Ch 35: And What Had Become of the "Little Girls"?

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[then]

"What are you doing there!"

Seeing Monty in Sam's hospital room had caused such a rush of adrenaline through Tova's system that the agent was lucky she hadn't ripped his head off right there.  But Sam had still been sleeping, when she'd returned from getting a bite to eat, so she'd controlled herself.

"There's been a misunderstanding," Monty had said placatingly, hands raised in apparent submission.  "I don't know what he told you, but you have to remember he might have been delusional.  From the drugs, you know."

"What!  What drugs?"

Monty had bowed his head in apparent sorrow.  "They're very good at keeping it a secret, these addicts.  I tried to get him to stop, to come clean –"

"Like the way you tried to protect him from me?  Get out, Monty."  Tova had been so mad that the words stuck on her tongue.  "No – better wait here.  I'll get the police."

"You're as delusional as him," he'd huffed.  "I have more important things to do than this."

She hadn't tried to stop him as he'd swept out of the room.

*

[Crane]

And what had become of the "little girls", as Merwa had so charmingly dubbed them?

While Crane was thinking of new ways to annoy Merwa, and Esther and Or-Tikva were stopping off at the latter's village for unnamed reinforcements, Ayelet and Shira and Lero were dealing with snakes. 

Of course they were more than up to the challenge.

Despite their worries, each of the three had managed to get a good few hours of refreshing sleep.  At midnight Shira had come to the cave mouth to take her turn at the watch and Lero had relayed Or-Tikva's message to her before going inside to take her own rest.  Ayelet had slept soundly through the night and, when she awoke, had concurred with Or-Tikva's thoughts.

"I have come to love Crane too," she'd added, "and I feel that we can best honour him by pursuing our common quest."

"Do not say 'honour him' as if he were already dead," Lero had objected.  "I believe it likely that Merwa will keep him alive for a time, at least."

"One can 'honour' a person who yet lives," Shira had said wisely.  "And do we pursue our quest as planned, we are surely going in the direction Crane was taken."

So the three had continued on their way northwest, completely ignoring the gloomy grove into which Crane had disappeared and which led, no doubt erroneously, off to the east.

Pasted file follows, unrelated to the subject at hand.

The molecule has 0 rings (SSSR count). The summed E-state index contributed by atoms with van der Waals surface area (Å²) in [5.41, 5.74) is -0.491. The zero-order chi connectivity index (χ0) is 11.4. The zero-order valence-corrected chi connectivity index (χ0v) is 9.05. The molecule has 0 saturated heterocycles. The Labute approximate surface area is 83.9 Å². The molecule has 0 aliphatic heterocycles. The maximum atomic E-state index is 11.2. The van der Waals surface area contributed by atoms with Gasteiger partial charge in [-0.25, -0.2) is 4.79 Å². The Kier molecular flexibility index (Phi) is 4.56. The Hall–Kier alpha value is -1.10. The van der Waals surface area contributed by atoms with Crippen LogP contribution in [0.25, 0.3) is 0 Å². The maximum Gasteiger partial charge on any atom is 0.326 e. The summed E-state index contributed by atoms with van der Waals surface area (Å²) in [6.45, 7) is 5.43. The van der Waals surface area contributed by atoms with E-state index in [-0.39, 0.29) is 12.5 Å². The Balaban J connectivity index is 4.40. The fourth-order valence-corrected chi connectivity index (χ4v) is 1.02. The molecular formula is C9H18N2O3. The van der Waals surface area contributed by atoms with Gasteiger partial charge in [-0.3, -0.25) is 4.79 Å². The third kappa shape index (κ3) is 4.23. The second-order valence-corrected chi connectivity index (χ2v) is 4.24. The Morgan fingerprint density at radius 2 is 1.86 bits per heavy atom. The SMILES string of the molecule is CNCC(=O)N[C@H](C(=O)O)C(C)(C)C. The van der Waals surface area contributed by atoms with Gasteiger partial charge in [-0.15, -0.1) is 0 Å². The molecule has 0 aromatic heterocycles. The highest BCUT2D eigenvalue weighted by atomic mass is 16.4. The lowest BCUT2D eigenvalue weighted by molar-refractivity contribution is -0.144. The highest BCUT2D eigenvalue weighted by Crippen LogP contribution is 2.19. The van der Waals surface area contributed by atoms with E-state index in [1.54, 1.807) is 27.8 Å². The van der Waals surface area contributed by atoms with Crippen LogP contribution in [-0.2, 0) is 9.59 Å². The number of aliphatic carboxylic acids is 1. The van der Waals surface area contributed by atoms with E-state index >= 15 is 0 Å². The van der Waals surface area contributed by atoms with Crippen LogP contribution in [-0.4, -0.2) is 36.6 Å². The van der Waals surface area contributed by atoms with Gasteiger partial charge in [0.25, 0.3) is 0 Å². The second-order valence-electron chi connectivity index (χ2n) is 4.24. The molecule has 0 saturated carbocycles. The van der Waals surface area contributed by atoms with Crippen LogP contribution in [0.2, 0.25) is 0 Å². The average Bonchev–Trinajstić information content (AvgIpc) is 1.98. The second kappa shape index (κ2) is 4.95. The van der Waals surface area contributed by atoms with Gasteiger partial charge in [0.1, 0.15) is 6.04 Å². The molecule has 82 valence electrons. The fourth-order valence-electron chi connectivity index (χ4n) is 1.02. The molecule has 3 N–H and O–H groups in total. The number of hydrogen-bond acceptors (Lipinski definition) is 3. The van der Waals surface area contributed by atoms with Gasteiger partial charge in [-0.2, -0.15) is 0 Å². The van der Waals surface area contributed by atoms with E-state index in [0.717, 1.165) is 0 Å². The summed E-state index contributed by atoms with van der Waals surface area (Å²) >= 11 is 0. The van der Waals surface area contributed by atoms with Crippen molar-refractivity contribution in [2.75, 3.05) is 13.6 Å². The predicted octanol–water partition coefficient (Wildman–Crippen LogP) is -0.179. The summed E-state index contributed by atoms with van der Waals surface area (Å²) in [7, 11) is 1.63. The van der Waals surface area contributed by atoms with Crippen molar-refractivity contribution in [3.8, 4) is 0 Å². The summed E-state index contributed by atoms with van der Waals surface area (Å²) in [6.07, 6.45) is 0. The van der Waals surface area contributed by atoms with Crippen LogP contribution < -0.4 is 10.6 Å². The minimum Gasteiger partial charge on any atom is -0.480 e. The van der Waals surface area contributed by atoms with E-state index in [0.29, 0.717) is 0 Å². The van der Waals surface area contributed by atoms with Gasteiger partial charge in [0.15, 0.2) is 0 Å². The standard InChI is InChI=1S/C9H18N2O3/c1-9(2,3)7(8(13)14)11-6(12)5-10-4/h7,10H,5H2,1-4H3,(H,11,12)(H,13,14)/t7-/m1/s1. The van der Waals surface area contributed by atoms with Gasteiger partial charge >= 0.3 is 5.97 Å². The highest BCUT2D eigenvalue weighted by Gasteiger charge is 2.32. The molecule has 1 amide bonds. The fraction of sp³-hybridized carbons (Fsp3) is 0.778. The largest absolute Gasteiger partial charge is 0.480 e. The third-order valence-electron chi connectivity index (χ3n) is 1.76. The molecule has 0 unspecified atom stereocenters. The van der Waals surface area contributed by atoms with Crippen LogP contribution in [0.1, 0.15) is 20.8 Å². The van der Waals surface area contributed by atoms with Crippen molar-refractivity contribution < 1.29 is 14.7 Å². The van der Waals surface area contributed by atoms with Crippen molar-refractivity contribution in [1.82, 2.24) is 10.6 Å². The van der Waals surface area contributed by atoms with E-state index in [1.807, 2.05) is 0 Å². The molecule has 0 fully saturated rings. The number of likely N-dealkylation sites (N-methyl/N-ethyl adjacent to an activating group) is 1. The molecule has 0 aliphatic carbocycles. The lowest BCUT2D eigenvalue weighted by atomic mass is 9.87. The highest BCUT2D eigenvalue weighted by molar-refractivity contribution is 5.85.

Out from the foothills, they'd followed a path through a forest of young pine trees.  The going had been easy until they'd crested a rise and, looking down, had seen that the dale below them was infested with snakes.

"This is no natural gathering," Ayelet exclaimed, as the three stood staring.  "See how they wander out in the open, and how the many different species mix together in confusion.  They have most certainly been bewitched.

"Evil sorcerers are so predictable," she concluded in disgust.

"What think you, Lady Lero?" Shira asked gently.  "For I see you are deep in thought, and your thoughts always benefit us most greatly."

Feeling five pairs of curious and respectful eyes focused upon her, Lero addressed herself to the animals.

"The serpents will certainly be more afraid of us than we are of them.  Therefore, let the most gentle of us lead the way.  My dear donkey, you could circle them, stepping softly with your fearsome hooves, and drive them into a more compact area so that we can somehow sort them out."

"Only the smaller ones will be afraid of rats."  Ayelet picked up Lero's thought and carried it further.  "My clever rat can chase the lesser snakes in one direction, and when their greater fellows begin to consider eating him for lunch, he can take advantage of this and quickly lead them off the other way."

"Do you think," Shira asked her, "that you may have any way of undoing the spell that is upon them?"

"Only let your bird bring me a sample," Ayelet answered.  "Let her choose the most docile serpent from among them, and I will see what I can do."

"The presence of a great raptor will surely cause all serpents to be more docile," Lero added.  "At least, when backed up by a donkey and a rat.  Is it a good strategy then, Shira?"

"It is.  And we humans need not be passive; a few well-placed arrows and thrown axes can help to move the snakes where we wish them to go.  And Lero – I have heard of specialists in the eastern lands who calm snakes with music.  Have you, perhaps, a song you can give them now?"

*

[then]

"Thanks for coming," Tova had whispered when the young woman walked into the hospital room on Friday afternoon.  Sam was still out cold.

"Thanks for calling me," Nicky had whispered back, pulling Tova into a swift embrace.  Her black ski jacket had felt cold against Tova's cheek, but her presence had been profoundly warming.

"When was the last time you slept?" the younger woman had scolded in a motherly fashion.

"Don't remember."  Tova's yawn had swallowed up the last word.

"Hmph.  It's four now; Dad said I could stay until ten since I don't have school tomorrow - and he'll come pick me up.  You go home and rest.  If that Monty shows up again," she'd growled, "I'll take care of him."

"How'll you know him?  You've never seen what he looks like."

"I'll know him."

And with that, Nicky had dropped her book bag on the floor by the chair and hunkered down next to the bed. 

Tova had no choice, really.  She went home.

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